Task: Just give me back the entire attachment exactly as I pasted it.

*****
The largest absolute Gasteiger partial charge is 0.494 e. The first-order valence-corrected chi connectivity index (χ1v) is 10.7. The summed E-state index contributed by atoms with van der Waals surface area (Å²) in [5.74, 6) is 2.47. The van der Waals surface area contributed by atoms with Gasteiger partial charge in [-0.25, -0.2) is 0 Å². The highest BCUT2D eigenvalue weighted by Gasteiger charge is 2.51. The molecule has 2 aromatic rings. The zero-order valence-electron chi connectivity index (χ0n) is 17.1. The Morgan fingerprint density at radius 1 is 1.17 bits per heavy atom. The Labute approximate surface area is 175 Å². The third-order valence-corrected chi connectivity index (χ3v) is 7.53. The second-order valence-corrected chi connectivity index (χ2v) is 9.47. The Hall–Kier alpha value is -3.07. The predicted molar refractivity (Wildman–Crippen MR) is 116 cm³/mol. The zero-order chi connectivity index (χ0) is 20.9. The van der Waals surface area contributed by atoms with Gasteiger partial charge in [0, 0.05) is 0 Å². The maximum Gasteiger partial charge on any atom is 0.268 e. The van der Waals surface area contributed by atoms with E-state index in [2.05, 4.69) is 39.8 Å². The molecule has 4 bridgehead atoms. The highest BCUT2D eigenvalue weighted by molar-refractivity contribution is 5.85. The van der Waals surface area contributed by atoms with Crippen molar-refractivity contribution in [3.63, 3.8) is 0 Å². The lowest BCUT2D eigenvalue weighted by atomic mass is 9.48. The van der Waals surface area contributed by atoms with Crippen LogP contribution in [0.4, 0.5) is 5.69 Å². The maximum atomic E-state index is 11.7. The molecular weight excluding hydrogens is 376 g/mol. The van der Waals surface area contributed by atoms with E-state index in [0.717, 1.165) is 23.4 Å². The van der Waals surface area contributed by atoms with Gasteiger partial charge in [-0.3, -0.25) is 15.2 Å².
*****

The largest absolute Gasteiger partial charge is 0.494 e. The first-order valence-corrected chi connectivity index (χ1v) is 10.7. The summed E-state index contributed by atoms with van der Waals surface area (Å²) in [5.74, 6) is 2.47. The van der Waals surface area contributed by atoms with Gasteiger partial charge in [-0.25, -0.2) is 0 Å². The highest BCUT2D eigenvalue weighted by Gasteiger charge is 2.51. The molecule has 2 aromatic rings. The zero-order valence-electron chi connectivity index (χ0n) is 17.1. The Morgan fingerprint density at radius 1 is 1.17 bits per heavy atom. The Labute approximate surface area is 175 Å². The third-order valence-corrected chi connectivity index (χ3v) is 7.53. The second-order valence-corrected chi connectivity index (χ2v) is 9.47. The Hall–Kier alpha value is -3.07. The predicted molar refractivity (Wildman–Crippen MR) is 116 cm³/mol. The zero-order chi connectivity index (χ0) is 20.9. The van der Waals surface area contributed by atoms with Gasteiger partial charge in [0, 0.05) is 0 Å². The maximum Gasteiger partial charge on any atom is 0.268 e. The van der Waals surface area contributed by atoms with E-state index in [2.05, 4.69) is 39.8 Å². The molecule has 4 bridgehead atoms. The highest BCUT2D eigenvalue weighted by molar-refractivity contribution is 5.85. The van der Waals surface area contributed by atoms with Crippen molar-refractivity contribution in [3.63, 3.8) is 0 Å². The lowest BCUT2D eigenvalue weighted by atomic mass is 9.48. The van der Waals surface area contributed by atoms with Crippen LogP contribution in [0.4, 0.5) is 5.69 Å². The maximum atomic E-state index is 11.7. The molecular weight excluding hydrogens is 376 g/mol. The van der Waals surface area contributed by atoms with E-state index in [0.717, 1.165) is 23.4 Å². The van der Waals surface area contributed by atoms with Gasteiger partial charge in [-0.3, -0.25) is 15.2 Å².